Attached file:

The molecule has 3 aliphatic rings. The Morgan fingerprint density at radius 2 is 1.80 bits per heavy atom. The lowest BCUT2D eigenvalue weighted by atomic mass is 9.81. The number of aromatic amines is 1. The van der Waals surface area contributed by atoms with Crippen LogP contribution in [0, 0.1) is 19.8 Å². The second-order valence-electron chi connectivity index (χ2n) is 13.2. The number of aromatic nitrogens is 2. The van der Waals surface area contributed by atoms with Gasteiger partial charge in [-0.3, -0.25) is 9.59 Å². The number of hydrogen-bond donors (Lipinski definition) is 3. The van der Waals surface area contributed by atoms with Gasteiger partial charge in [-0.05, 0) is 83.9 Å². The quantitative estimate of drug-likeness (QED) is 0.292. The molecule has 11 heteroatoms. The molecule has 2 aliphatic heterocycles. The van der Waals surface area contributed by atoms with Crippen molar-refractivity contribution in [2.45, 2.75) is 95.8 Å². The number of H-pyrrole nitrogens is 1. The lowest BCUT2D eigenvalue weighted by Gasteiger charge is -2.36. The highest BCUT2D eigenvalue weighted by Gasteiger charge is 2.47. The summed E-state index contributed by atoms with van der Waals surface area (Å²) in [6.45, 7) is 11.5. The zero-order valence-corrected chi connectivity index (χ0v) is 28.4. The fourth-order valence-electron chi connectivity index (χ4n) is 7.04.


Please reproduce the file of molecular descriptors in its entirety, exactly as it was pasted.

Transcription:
The molecule has 3 aliphatic rings. The Morgan fingerprint density at radius 2 is 1.80 bits per heavy atom. The lowest BCUT2D eigenvalue weighted by atomic mass is 9.81. The number of aromatic amines is 1. The van der Waals surface area contributed by atoms with Crippen LogP contribution in [0, 0.1) is 19.8 Å². The second-order valence-electron chi connectivity index (χ2n) is 13.2. The number of aromatic nitrogens is 2. The van der Waals surface area contributed by atoms with Gasteiger partial charge in [-0.3, -0.25) is 9.59 Å². The number of hydrogen-bond donors (Lipinski definition) is 3. The van der Waals surface area contributed by atoms with Gasteiger partial charge in [-0.05, 0) is 83.9 Å². The quantitative estimate of drug-likeness (QED) is 0.292. The molecule has 11 heteroatoms. The molecule has 2 aliphatic heterocycles. The van der Waals surface area contributed by atoms with Crippen molar-refractivity contribution in [2.45, 2.75) is 95.8 Å². The number of H-pyrrole nitrogens is 1. The lowest BCUT2D eigenvalue weighted by Gasteiger charge is -2.36. The highest BCUT2D eigenvalue weighted by Gasteiger charge is 2.47. The summed E-state index contributed by atoms with van der Waals surface area (Å²) in [6.45, 7) is 11.5. The zero-order valence-corrected chi connectivity index (χ0v) is 28.4. The fourth-order valence-electron chi connectivity index (χ4n) is 7.04.